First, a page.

The rain came down in buckets as we made the drive to Cincinnati on Sunday morning, but I still held out hope that we’d be able to see the Reds play one final time before we flew home. After witnessing Thursday’s slaughter and Friday’s anemic offensive showing (we took a side trip on Saturday), I also hoped that the Reds might send us off with a win.
A few minutes before we arrived at Great American Ball Park – and just after we navigated a detour around the I-71 North, the left lane of which was closed due to flooding – the Reds’ Twitter feed finally announced that the game would not start on time, but the team was still “optimistic” that the game would indeed be played.
So, we waited – and waited, and waited. Eventually, the skies started to clear, and the Reds announced that the game would begin at 3:45 p.m., more than two and a half hours late. Still, considering that we’d flown 2000 miles for the express purpose of watching baseball, I was relieved that we’d avoided a rain-out.
Soon after the game started, though, the skies opened again, sending us scurrying for cover. As the Reds proceeded to drop their eighth game in a row to bring their record to 2-13, I couldn’t help but interpret the weather as a metaphor for the rebuild. After suffering through three dreadful seasons of more than 90 losses, we entered this season with varying degrees of optimism that better days and bluer skies were finally within reach. Granted, I was more cynical than other writers here, as I predicted that the Reds would win just 71 games this year, but still, even I thought that they’d turn a corner. Then reality struck with a vengeance, and we were reminded that the storm clouds had not yet passed.
I write these words just hours removed from the Reds’ 10-4 victory over Milwaukee on Monday night, which will hopefully begin the turnaround we’ve all been hoping for. That said, I don’t mean to dwell on ancient history, but after witnessing three losses in person over the past few days, I hope you’ll indulge me as I get a few things off my chest.
1. Bryan Price should be fired immediately.
Others here have written about this topic more eloquently than I just did, but between his indefensible bullpen management, his ridiculous decisions to give away outs via bunts and his inexplicable favoring of veterans, I believe that Price will do more harm than good every day he remains in the Reds’ dugout. To be clear, I don’t blame Price for the dreadful hands he’s been dealt over the past four seasons, but considering the shape the Reds are in, I think it’s important to try to make the best of those cards instead of continuing to play Cliff Pennington and Phil Gosselin, who I saw go a combined 0 for 9 with three errors.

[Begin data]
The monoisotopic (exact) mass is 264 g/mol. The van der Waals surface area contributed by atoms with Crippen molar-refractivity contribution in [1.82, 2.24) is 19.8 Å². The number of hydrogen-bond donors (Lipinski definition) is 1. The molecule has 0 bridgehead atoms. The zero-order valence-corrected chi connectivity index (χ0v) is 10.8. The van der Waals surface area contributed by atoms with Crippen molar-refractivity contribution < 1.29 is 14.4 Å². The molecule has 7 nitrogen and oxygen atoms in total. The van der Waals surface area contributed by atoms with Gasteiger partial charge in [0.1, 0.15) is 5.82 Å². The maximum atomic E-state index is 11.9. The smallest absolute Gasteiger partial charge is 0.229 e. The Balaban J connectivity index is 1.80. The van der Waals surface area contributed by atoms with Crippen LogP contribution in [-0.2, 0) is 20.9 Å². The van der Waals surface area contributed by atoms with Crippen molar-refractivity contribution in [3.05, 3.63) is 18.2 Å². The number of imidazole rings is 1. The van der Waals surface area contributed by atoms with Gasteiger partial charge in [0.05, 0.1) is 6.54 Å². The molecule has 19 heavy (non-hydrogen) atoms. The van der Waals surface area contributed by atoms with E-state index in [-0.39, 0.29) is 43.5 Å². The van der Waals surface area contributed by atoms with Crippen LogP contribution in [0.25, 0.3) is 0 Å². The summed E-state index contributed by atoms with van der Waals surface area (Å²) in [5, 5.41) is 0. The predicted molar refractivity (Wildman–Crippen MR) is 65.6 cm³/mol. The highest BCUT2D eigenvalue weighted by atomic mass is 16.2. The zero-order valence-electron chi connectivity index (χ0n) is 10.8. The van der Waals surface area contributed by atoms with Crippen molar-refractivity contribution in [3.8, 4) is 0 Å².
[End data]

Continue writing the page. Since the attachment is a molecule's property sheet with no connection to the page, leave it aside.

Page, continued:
2. The Reds need to figure out what to do with Cody Reed.
At some point after Brandon Finnegan’s rehab start on April 9, the team decided that he would start Saturday’s game. Meanwhile, Reed remained on the big league roster, yet since his start against Philadelphia last week, he has only pitched twice – one perfect inning of mop-up duty during Thursday’s 13-4 loss, and a one-batter appearance against the Brewers on Monday. If he’s going to remain in the Reds’ bullpen, he needs work. If not, send him back to Louisville so he can continue trying to develop as a starter.
3. Phillip Ervin should be demoted.
I realize that tinkering with the 40-man roster is a bit like playing Tetris, but between Ervin’s poor defense (another example of which was evident against the Brewers on Monday) and his pop-less bat, I refuse to believe that he’s currently the fifth-best outfielder in the Reds’ system. Sebastian Elizalde and Mason Williams were given long looks in spring training this year, and they’ve both hit well for Louisville so far this season. Perhaps recent acquisition Steve Selsky (who appeared in two dozen games for the Reds in 2016) is also worth considering. Hopefully getting consistent playing time in Louisville will help Ervin better hone his skills.